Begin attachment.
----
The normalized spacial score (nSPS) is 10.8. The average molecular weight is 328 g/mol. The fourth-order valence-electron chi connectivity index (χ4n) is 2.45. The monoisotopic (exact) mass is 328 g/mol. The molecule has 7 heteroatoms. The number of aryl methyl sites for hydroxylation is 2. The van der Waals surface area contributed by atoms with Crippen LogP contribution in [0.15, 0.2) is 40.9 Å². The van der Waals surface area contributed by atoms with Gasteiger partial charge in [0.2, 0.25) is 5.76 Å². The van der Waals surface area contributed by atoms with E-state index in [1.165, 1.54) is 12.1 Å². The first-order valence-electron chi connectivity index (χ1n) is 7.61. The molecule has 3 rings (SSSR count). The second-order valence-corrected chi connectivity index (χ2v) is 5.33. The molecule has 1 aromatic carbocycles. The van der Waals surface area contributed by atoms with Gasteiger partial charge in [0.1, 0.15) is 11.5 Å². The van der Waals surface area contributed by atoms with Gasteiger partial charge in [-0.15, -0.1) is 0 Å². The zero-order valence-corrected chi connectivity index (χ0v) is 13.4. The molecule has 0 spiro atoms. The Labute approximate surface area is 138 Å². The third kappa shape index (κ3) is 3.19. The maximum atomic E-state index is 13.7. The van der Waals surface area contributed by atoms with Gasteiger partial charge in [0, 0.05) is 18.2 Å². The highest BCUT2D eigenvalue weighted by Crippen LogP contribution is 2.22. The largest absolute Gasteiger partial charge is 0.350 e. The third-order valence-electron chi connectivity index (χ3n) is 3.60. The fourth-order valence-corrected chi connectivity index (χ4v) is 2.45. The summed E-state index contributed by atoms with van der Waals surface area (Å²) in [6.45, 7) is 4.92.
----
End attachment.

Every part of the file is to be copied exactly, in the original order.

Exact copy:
The normalized spacial score (nSPS) is 10.8. The average molecular weight is 328 g/mol. The fourth-order valence-electron chi connectivity index (χ4n) is 2.45. The monoisotopic (exact) mass is 328 g/mol. The molecule has 7 heteroatoms. The number of aryl methyl sites for hydroxylation is 2. The van der Waals surface area contributed by atoms with Crippen LogP contribution in [0.15, 0.2) is 40.9 Å². The van der Waals surface area contributed by atoms with Gasteiger partial charge in [0.2, 0.25) is 5.76 Å². The van der Waals surface area contributed by atoms with E-state index in [1.165, 1.54) is 12.1 Å². The first-order valence-electron chi connectivity index (χ1n) is 7.61. The molecule has 3 rings (SSSR count). The second-order valence-corrected chi connectivity index (χ2v) is 5.33. The molecule has 1 aromatic carbocycles. The van der Waals surface area contributed by atoms with Gasteiger partial charge in [0.1, 0.15) is 11.5 Å². The van der Waals surface area contributed by atoms with Gasteiger partial charge in [-0.15, -0.1) is 0 Å². The zero-order valence-corrected chi connectivity index (χ0v) is 13.4. The molecule has 0 spiro atoms. The Labute approximate surface area is 138 Å². The third kappa shape index (κ3) is 3.19. The maximum atomic E-state index is 13.7. The van der Waals surface area contributed by atoms with Gasteiger partial charge in [0, 0.05) is 18.2 Å². The highest BCUT2D eigenvalue weighted by Crippen LogP contribution is 2.22. The largest absolute Gasteiger partial charge is 0.350 e. The third-order valence-electron chi connectivity index (χ3n) is 3.60. The fourth-order valence-corrected chi connectivity index (χ4v) is 2.45. The summed E-state index contributed by atoms with van der Waals surface area (Å²) in [6.45, 7) is 4.92.